When my family and I embarked on a journey to visit the Caribbean islands, we thought it would be smooth sailing. Little did we know what awaited us.
My family has adventurous tendencies that kept my childhood interesting. My parents had always wanted to live on a boat, and the timing became right when I was five years old. In a flurry of events, my father was laid off from work because of a large merger of companies, and this seemed like our opportunity. We rented out our house, sold half our belongings, leased the cars, and embarked on a voyage that has greatly influenced my life.
We sailed down to the Caribbean and island hopped. Although that sounds luxurious, the trip was loaded with completing assignments in homeschooling workbooks, fishing for dinner, and experiencing the occasional bout of seasickness. But it was also a treasured experience that brought our little family closer together.We had permission to hold our own sacrament meetings on Sunday afternoons when there were no churches to be found. I gave talks about the Word of Wisdom, each lasting a grand total of two minutes, as much as can be expected from any five-year-old. These moments were more memorable than any exquisite beach we visited or any snorkeling we could have done.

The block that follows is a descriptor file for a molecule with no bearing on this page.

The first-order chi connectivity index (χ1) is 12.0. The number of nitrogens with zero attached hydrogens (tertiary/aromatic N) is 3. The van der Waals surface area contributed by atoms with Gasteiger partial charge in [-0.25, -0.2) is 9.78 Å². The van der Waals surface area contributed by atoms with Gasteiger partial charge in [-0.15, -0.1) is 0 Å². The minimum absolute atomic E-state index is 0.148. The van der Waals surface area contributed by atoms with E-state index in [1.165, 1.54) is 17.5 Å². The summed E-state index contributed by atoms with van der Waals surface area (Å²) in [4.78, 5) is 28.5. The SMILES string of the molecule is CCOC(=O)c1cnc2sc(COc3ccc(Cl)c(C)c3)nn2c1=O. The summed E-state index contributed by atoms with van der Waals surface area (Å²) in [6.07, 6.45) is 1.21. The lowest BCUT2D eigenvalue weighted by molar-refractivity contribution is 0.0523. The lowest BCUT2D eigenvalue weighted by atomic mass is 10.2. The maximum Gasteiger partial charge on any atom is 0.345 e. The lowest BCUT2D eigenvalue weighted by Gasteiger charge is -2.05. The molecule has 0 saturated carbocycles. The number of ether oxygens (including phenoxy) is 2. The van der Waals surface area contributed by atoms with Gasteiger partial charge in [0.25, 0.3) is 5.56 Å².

We had almost reached every island in the Caribbean when we arrived at Antigua. While we were having dinner on shore, we heard a deafening crash outside. A giant ferry had crashed into our boat! As our beloved home started to sink, so did our hearts. Because of the boat accident, we were literally shipwrecked on Antigua and couldn’t leave for over three months. The idea of reaching every island in the Caribbean was ruined.
As the repairs on the boat dragged on, we debated flying home and not completing our journey throughout the Caribbean. Thank goodness we stayed, because during those three months we had valuable experiences we couldn’t have expected.
We regularly attended a tiny LDS branch, where we received church callings at the door. We embraced a culture, developed new friendships, and ate foreign food that we would have skipped if we had continued our journey. We learned and we grew—as a family and as individuals.
Following our shipwreck, we gave up the title of “passersby” and adopted a new title: “temporary residents.” We accepted the plans that our Heavenly Father had freshly drafted just for us, and we humbled ourselves to make the most out of the situation.
—Gillian Walch, Mormon Insights, contributor
feature image by daniel jalmarsson
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To learn more about how trials can be blessings, read “Adversity and Prayer,” by H. Burke Peterson.